“I believe climate change is real,” Hillary Clinton asserted in her acceptance speech at this year’s Democratic National Convention, while Republican nominee Donald Trump did not mention the issue during his own speech at the Republican National Convention, although he has dismissed human-caused climate change as largely “a hoax.”
Senator John McCain, the 2008 Republican nominee, mostly accepted the claims of the alarmists. But now, after several years of outlandish doomsday scenarios pushed by those who argue, as does Clinton, that climate change is “real,” could this issue hurt her chances in November?
In the past several years, the gloomy predictions made by global warming alarmists have signally failed to come to pass. In 2006, Al Gore claimed that we were reaching the point of “no return” unless the world dramatically reduced greenhouse gases. In the movie based on Gore’s book, An Inconvenient Truth, James Hansen bluntly declared, “We have at most ten years — not ten years to decide upon action, but ten years to alter fundamentally the trajectory of global greenhouse emissions.”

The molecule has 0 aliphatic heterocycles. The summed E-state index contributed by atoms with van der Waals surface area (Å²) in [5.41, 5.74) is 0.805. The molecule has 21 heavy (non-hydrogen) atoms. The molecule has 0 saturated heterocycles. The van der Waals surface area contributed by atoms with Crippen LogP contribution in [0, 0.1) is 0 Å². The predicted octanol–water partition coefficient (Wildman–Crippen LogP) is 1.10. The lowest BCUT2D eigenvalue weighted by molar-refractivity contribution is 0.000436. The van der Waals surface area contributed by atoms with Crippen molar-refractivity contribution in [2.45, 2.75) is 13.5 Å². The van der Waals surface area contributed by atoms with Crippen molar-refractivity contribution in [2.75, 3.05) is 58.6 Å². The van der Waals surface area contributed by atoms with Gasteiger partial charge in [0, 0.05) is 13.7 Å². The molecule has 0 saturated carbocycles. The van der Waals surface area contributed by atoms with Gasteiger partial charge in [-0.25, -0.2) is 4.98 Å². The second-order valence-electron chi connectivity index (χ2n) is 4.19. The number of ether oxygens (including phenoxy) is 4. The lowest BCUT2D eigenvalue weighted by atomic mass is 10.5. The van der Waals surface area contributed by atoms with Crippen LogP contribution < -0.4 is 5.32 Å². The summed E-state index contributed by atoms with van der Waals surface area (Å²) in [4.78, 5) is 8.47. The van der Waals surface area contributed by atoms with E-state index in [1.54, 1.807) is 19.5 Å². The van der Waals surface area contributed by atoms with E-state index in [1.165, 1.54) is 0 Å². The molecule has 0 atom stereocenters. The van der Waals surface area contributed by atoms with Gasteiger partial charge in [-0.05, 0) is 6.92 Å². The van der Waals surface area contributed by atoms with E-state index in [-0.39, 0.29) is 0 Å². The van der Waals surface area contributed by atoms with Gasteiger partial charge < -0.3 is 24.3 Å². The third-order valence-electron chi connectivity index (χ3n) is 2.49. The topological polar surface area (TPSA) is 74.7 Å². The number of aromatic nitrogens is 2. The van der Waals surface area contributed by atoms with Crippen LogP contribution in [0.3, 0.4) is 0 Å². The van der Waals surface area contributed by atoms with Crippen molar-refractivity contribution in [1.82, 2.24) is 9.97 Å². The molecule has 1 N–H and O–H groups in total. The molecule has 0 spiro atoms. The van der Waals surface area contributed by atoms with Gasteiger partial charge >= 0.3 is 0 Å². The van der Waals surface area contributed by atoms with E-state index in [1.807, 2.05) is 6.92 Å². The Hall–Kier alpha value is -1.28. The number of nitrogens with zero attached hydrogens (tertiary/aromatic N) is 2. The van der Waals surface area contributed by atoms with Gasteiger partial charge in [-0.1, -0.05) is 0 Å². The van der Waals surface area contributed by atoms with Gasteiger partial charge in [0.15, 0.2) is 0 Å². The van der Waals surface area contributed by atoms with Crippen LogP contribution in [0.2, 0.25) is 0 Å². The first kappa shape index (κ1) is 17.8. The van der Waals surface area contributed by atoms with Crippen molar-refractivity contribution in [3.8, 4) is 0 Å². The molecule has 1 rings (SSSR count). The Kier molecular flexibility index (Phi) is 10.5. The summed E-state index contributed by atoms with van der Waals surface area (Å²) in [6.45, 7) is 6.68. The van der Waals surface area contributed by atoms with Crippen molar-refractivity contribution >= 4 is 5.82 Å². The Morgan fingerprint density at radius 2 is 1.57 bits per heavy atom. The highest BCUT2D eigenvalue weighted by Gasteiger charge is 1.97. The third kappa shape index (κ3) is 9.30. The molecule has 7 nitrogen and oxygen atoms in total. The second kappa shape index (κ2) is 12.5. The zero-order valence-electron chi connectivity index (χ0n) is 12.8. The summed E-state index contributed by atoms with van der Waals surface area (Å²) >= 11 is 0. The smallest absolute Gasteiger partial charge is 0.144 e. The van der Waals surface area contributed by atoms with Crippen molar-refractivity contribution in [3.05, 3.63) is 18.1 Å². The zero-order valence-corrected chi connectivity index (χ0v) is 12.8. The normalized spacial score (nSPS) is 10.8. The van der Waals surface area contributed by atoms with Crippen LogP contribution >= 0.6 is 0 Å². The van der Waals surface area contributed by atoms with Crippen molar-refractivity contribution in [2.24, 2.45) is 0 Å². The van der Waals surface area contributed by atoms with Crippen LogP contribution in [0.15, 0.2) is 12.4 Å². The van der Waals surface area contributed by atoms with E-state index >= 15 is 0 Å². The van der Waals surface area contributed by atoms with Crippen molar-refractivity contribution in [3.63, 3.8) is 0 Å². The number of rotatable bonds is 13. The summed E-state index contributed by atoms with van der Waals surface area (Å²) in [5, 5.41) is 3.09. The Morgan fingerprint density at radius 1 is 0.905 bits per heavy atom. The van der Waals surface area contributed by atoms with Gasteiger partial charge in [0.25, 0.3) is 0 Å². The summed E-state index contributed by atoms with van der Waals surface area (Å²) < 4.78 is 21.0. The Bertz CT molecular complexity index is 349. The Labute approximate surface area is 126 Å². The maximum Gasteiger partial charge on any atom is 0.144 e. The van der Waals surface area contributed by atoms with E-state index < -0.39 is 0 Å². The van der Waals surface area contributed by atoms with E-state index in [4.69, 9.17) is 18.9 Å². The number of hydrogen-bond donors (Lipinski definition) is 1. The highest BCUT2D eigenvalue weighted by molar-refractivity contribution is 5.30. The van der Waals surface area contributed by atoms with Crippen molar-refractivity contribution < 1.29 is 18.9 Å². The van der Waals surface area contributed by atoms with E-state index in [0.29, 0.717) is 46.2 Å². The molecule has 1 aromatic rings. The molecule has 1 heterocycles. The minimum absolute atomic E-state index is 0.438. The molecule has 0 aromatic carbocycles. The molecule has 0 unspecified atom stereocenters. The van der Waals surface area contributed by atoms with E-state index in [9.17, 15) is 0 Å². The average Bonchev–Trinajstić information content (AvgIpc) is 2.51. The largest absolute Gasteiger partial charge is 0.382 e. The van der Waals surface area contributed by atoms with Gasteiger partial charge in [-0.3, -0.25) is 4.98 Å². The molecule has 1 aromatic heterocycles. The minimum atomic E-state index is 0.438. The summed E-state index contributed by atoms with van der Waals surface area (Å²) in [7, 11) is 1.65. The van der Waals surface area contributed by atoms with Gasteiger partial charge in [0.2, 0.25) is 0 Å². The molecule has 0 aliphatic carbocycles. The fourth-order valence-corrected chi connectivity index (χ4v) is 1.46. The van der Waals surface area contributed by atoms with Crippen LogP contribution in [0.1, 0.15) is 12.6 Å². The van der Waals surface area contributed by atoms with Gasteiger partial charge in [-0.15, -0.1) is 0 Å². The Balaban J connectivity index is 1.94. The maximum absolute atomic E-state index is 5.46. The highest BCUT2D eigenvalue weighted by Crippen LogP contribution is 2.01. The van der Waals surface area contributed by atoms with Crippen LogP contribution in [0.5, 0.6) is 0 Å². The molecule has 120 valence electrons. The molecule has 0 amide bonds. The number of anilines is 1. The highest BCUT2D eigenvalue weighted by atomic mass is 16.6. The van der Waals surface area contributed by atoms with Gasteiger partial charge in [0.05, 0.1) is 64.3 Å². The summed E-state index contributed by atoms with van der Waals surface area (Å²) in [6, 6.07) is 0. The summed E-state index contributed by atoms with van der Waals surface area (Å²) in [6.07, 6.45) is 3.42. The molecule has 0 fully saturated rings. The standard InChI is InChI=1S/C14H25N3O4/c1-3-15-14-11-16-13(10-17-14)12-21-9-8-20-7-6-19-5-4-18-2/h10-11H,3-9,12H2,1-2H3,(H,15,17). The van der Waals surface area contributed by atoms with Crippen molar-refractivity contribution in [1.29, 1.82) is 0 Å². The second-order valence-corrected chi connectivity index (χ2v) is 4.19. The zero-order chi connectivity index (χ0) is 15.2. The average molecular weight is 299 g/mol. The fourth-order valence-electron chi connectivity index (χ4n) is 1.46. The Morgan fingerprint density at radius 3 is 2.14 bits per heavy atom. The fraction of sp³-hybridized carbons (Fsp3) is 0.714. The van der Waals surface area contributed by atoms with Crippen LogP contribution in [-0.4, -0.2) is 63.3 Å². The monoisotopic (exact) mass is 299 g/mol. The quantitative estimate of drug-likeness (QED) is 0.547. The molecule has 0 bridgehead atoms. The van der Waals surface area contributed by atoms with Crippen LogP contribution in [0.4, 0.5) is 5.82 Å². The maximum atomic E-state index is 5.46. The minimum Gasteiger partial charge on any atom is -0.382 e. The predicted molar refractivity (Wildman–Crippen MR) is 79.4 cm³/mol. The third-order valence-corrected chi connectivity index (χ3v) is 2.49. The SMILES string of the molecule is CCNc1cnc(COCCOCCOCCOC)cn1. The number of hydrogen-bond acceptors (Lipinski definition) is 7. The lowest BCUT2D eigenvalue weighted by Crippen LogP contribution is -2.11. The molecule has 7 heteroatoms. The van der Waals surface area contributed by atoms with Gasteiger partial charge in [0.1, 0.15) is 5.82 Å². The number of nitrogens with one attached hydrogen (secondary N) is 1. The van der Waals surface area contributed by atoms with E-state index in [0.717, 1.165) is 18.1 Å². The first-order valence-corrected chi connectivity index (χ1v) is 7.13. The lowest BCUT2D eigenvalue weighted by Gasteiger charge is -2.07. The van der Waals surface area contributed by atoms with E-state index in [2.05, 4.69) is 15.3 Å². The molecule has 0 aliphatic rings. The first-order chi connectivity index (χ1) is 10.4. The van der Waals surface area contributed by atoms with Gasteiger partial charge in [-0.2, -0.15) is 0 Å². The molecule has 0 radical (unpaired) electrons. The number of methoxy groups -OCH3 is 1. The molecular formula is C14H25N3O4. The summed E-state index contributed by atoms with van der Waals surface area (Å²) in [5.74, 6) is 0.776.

Rajendra Pachauri, chief of a United Nations climate panel, insisted that if action were not taken by 2012, it would be “too late” to save the planet. In one of the most ridiculous of the alarmists’ predictions, then-British Prime Minister Gordon Brown pronounced that the world only had 50 days to save the planet from global warming. That was in 2009.
Read More: Has Climate-change Alarmism Backfired?
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